Macgillivray W (1824) Descriptions, characters, and synonyms of the different species of the genus Larus, with critical and explanatory remarks. Memoirs of the Wernerian Natural History Society 5: 247-276
Nelson EW (1887) Report upon Natural History Collections Made in Alaska Between the Years 1877 and 1884. Washington, DC: Government Printing Office
Parry WE (1824) Journal of a second voyage for the discovery of a northwest passage from the Atlantic to the Pacific; performed in the years 1821-22-23, in His Majesty’s ships Fury and Hecla, under the orders of Captain William Edward Parry. London: John Murray.
Pennant T (1784) Arctic Zoology, 2 vols. London: Henry Hughs.
Ross BR (1862) List of mammals, birds, and eggs observed on the Mackenzie River District, with notices. Canadian Naturalist 7:137-155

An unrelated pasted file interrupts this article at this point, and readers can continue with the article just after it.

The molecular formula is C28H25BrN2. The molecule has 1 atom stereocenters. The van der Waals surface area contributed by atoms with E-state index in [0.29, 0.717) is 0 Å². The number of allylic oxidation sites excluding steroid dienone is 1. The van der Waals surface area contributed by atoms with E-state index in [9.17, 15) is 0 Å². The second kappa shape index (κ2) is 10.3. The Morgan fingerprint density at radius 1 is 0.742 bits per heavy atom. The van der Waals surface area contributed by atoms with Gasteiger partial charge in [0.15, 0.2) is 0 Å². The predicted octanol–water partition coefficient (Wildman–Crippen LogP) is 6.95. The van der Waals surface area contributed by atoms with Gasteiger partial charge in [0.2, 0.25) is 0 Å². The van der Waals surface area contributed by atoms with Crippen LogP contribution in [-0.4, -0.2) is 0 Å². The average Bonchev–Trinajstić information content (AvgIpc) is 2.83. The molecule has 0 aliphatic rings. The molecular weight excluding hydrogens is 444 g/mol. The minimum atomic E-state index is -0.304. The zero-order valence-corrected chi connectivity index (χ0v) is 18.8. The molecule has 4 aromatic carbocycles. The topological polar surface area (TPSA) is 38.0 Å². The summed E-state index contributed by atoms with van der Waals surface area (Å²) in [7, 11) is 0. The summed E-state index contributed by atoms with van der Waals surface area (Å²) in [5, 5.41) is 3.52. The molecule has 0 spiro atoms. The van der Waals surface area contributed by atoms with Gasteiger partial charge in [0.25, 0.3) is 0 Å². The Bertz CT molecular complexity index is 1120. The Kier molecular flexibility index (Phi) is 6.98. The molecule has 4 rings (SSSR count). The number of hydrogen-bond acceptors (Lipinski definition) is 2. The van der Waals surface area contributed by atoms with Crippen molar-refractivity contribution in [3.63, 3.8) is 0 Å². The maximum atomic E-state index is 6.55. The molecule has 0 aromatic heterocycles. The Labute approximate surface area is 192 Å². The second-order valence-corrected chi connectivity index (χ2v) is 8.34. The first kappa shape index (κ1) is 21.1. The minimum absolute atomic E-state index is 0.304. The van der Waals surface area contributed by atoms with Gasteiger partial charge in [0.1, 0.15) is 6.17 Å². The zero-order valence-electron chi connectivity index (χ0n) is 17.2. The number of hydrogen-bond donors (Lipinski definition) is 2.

Swainson C (1885) Provincial names and folk lore of British birds. London: English Dialect Society.
Whitman CH (1898) The birds of Old English literature. The Journal of [English and] Germanic Philology 2:149–198.
oldbooks about bird names: see, for example, Swainson (1885) and Whitman (1898)
North-Western Territory and Rupert’s Land: Ross was employed from 1843-1862 at the Hudson’s Bay Company trading posts at Norway House and York Factory in present-day Manitoba, as well as Fort Simpson, Fort Norman, and Fort Resolution in the present-day Northwest Territories
Bernard Ross publications: e.g. Ross (1862); see here for a listing